I learned how to sew as a child, because my mother used to sew, and I asked her to teach me. I sewed myself a skating costume around the age of 10 or 11, but I must admit it…it had no taste at all. After that, I pretty much didn’t bother doing the sewing myself, but I mostly helped my mom to design the dresses she made for me to practice in. Sometimes she made my competition dresses, too, and then I’d also help to design the beading patterns.
I loved to design the styles to go with my music, and then I would figure out how to alter the pattern so that we’d make what I had dreamed up. My mother always said she didn’t know how I could do that; she didn’t feel comfortable designing her own patterns herself. I actually think this was one of my earlier experiences with thinking like an engineer – I loved to think of how the pieces would go together, unfolding the fabric in my mind to see the overall patterns. Then I would tell my mom how to alter the pattern and how to put the pieces together after she cut them out.
I hadn’t had any experience with sewing since I quit skating (7 years ago – wow such a long time and yet sometimes it still hurts to think of it), but last summer I decided to sew myself a shirt, mostly out of a desire for thriftiness. I went to Target and bought a string tie-dying kit from the craft/kid’s aisle, and then I went home and opened a pack of sheets that I had gotten from my mother-in-law for Christmas a year ago. I had never used them because they have lace on them and I don’t care for lacy bedsheets (I don’t think I should subject my husband to that). I got out a shirt with a similar design to the one I imagined I could make with the bedsheets. Then I measured myself and the dimensions of the shirt, and I crafted a pattern to make the shirt from scratch.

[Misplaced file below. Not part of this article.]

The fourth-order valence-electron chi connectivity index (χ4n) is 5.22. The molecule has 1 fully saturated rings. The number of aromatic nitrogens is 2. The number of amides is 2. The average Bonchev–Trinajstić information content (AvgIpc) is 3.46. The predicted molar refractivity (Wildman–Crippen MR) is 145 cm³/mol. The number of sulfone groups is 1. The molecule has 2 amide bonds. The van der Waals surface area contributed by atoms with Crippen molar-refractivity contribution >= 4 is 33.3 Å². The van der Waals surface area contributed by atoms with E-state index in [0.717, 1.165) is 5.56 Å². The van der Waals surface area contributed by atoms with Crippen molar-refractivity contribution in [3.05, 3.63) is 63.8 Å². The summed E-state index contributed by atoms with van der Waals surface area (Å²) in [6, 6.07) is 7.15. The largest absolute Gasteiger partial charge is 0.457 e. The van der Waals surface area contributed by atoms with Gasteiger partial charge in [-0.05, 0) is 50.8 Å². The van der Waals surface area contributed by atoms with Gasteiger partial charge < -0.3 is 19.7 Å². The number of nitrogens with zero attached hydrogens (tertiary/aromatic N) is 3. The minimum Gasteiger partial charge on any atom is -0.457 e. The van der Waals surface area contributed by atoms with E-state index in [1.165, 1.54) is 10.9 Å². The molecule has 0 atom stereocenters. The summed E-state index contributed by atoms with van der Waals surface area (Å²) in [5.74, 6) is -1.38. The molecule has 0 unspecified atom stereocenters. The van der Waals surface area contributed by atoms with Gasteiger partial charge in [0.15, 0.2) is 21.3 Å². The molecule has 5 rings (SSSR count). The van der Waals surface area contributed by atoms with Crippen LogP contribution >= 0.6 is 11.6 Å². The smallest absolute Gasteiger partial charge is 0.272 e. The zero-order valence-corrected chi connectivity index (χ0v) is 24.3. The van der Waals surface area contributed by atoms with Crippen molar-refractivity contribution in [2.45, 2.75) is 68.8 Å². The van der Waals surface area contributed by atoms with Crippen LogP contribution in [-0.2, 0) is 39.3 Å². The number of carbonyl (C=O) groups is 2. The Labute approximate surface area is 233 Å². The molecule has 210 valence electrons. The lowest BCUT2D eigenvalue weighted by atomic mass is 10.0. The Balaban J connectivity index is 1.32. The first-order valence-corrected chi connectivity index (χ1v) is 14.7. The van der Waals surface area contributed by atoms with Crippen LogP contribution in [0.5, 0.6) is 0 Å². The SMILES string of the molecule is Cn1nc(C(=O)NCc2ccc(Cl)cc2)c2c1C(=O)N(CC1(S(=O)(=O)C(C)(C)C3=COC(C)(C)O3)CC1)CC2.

Then I cut out and tie-dyed the pieces using the string tie-dye kit (this involved wrapping the string around the twisted fabric and letting it soak in hot water), and I let them dry. Next, I stitched the pieces together – by hand, because I didn’t have a sewing machine at the time. But I found it to be rather relaxing, as repetitive as it was. As I was stitching it together, I tried it on and pinned any adjustments that I needed to make. At the end, I had this shirt, which I like very much:
I actually didn’t complete the shirt until a few months later, having left it undone with only one unsewn seam for that long. So for the holidays (Christmas to my parents and family anyhow, winter solstice/Human Light/general time of joy and family to me), I asked my mother for a sewing machine, and she got me one, which I love! A later Craft Creations post will be about my first sewing project with the machine – a bohemian skirt.